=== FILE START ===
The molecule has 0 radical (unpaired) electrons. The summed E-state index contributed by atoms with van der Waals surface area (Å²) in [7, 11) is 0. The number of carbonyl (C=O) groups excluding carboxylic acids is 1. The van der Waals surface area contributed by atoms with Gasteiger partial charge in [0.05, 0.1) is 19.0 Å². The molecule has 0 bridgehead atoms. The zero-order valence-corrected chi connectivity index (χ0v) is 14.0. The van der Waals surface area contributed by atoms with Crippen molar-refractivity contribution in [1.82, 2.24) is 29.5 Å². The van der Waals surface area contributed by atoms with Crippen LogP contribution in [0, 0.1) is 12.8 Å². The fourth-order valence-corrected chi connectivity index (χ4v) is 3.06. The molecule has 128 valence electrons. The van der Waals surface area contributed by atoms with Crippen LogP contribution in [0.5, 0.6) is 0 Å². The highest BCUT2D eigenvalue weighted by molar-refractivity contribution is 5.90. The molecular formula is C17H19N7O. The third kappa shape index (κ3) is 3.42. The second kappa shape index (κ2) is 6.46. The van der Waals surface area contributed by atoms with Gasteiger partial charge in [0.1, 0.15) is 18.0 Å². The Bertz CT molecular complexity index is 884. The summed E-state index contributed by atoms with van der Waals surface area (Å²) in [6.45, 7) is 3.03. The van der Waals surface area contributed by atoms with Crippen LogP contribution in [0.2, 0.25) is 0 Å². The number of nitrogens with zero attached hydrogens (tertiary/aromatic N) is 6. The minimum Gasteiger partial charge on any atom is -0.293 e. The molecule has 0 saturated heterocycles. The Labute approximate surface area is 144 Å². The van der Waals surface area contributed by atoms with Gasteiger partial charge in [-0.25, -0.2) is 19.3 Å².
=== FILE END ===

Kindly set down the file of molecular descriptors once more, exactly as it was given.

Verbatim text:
The molecule has 0 radical (unpaired) electrons. The summed E-state index contributed by atoms with van der Waals surface area (Å²) in [7, 11) is 0. The number of carbonyl (C=O) groups excluding carboxylic acids is 1. The van der Waals surface area contributed by atoms with Gasteiger partial charge in [0.05, 0.1) is 19.0 Å². The molecule has 0 bridgehead atoms. The zero-order valence-corrected chi connectivity index (χ0v) is 14.0. The van der Waals surface area contributed by atoms with Crippen molar-refractivity contribution in [1.82, 2.24) is 29.5 Å². The van der Waals surface area contributed by atoms with Crippen LogP contribution in [0, 0.1) is 12.8 Å². The fourth-order valence-corrected chi connectivity index (χ4v) is 3.06. The molecule has 128 valence electrons. The van der Waals surface area contributed by atoms with Crippen LogP contribution in [0.5, 0.6) is 0 Å². The highest BCUT2D eigenvalue weighted by molar-refractivity contribution is 5.90. The molecular formula is C17H19N7O. The third kappa shape index (κ3) is 3.42. The second kappa shape index (κ2) is 6.46. The van der Waals surface area contributed by atoms with Gasteiger partial charge in [0.1, 0.15) is 18.0 Å². The Bertz CT molecular complexity index is 884. The summed E-state index contributed by atoms with van der Waals surface area (Å²) in [6.45, 7) is 3.03. The van der Waals surface area contributed by atoms with Crippen LogP contribution in [0.2, 0.25) is 0 Å². The number of nitrogens with zero attached hydrogens (tertiary/aromatic N) is 6. The minimum Gasteiger partial charge on any atom is -0.293 e. The molecule has 0 saturated heterocycles. The Labute approximate surface area is 144 Å². The van der Waals surface area contributed by atoms with Gasteiger partial charge in [-0.25, -0.2) is 19.3 Å².